A few minutes ago, Crusader Kings 3 was announced at PDXCon in Berlin, with an actual choir of hooded figures, and this splendidly grim trailer. Predecessor Crusader Kings 2 is still going strong after nearly eight years, with its last expansion launched last November, but now it's time for that old warhorse to be put to pasture. Or perhaps become pope. Either way, it's free to play now.
But what's in store for budding Dukes, Caliphs, and Holy Roman Emperors in CK3? Luckily, I spent the start of the month with Paradox in Stockholm, where even a thematically appropriate run-in with blood poisoning couldn't stop me soaking up all there was to know about the grand strategy behemoth under construction. I’ll be posting some longer pieces getting into the meat of the game in the weeks to come, but for now, here’s a summary of what we know so far:
1. It’s out in 2020.
After more than four years in development, there's still a lot of work to be done on Crusader Kings 3, and while Paradox are confident in pinning it to 2020, my intuition is that a release before summer would be a surprise. According to the designers I spoke to, CK3 already "far surpasses" the range of features CK2 had on day one, and already covers content from many of its predecessor's DLC (for example, the 867AD start date from Old Gods). Still, expect "depth rather than breadth" - I get the feeling Paradox want to make a statement with the level of polish at launch, rather than recreating seven years of CK2 expansions.
2. It’s easier to play than Crusader Kings 2. Sort of.
Game director Henrik Fåhraeus says Paradox wanted to make a sequel that "should be more approachable, easier to get into," than CK2, but that they also understood this clearly isn't the main concern for series fans. Rest assured: Crusader Kings 3 looks anything but simplified. Still, a lot of time and money has been poured into a more user-friendly UI, and it shows. There are tooltips everywhere, and information seems less buried in menus and secret-feeling windows. For new players, an inobtrusive "suggestion" window offers information at a glance on what's possible at any given time - what titles you're in line for, what wars could you start, who needs marrying off, etc. It's easy for veterans to ignore, but it's a useful dashboard. Also, Ireland - long CK2's "tutorial island" - is now the setting for an official tutorial.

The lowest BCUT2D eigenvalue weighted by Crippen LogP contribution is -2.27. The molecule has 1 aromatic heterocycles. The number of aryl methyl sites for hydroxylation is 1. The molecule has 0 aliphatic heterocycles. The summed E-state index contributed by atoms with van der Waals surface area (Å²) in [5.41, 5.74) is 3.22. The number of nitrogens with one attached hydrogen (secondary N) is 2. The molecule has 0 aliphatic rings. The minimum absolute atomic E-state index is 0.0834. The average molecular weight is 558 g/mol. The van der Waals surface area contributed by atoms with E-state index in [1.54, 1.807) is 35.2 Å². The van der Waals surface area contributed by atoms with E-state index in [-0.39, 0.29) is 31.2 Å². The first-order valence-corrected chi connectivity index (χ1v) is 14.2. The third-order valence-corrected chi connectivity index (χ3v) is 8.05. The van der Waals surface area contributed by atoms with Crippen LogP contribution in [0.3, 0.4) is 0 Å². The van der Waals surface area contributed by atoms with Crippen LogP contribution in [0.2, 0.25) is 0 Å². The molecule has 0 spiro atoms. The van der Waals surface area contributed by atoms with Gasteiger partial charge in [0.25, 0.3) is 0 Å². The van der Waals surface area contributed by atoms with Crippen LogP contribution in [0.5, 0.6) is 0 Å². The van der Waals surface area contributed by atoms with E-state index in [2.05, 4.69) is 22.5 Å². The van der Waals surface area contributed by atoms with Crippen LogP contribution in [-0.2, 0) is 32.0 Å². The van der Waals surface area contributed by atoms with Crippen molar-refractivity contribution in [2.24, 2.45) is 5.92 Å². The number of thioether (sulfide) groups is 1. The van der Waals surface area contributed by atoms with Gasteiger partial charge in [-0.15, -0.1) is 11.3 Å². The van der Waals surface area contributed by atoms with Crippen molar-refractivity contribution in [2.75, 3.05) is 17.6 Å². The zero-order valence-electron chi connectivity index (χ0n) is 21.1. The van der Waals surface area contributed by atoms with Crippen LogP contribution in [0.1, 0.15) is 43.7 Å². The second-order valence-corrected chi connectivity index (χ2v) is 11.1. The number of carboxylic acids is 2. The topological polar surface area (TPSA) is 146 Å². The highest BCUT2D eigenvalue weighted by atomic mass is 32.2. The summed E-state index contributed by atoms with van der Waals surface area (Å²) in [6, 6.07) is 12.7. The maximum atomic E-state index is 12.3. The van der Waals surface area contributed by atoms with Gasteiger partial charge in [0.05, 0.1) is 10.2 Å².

3. You can make a dynasty of giants.
If your CK2 playstyle tended towards creepy medieval person-breeding, you will enjoy Crusader Kings 3. There's a full genetics system, and a lot of attention paid to transferring characteristics across generations. And it won't just be your ruler picking up traits and quirks, either - as your dynasty spreads across the world via marriages of convenience, and the family name becomes more storied, you'll be able to spend your renown on persistent perks for your entire lineage. One of these perks is the ability to boost the retention of congenital traits in your family, meaning if you're dead set on a breeding program for near-mindless haemophiliac colossi, you're probably in luck.
4. And you can make them cannibals, with the church's blessing.
Following on from CK2's Holy Fury expansion and its experiments with designing religions, dynamic faiths and heresies are going to be a big deal in Crusader Kings 3. Making drastic changes to your kingdom's religion won't be without consequence, but if you're truly committed, it looks like it'll be possible to make a version of Catholicism where it's absolutely fine for your dynasty of monstrous titans to gorge themselves in secret, holy cannibal rituals. Sounds reasonable.
5. Being a complete git will be more fun.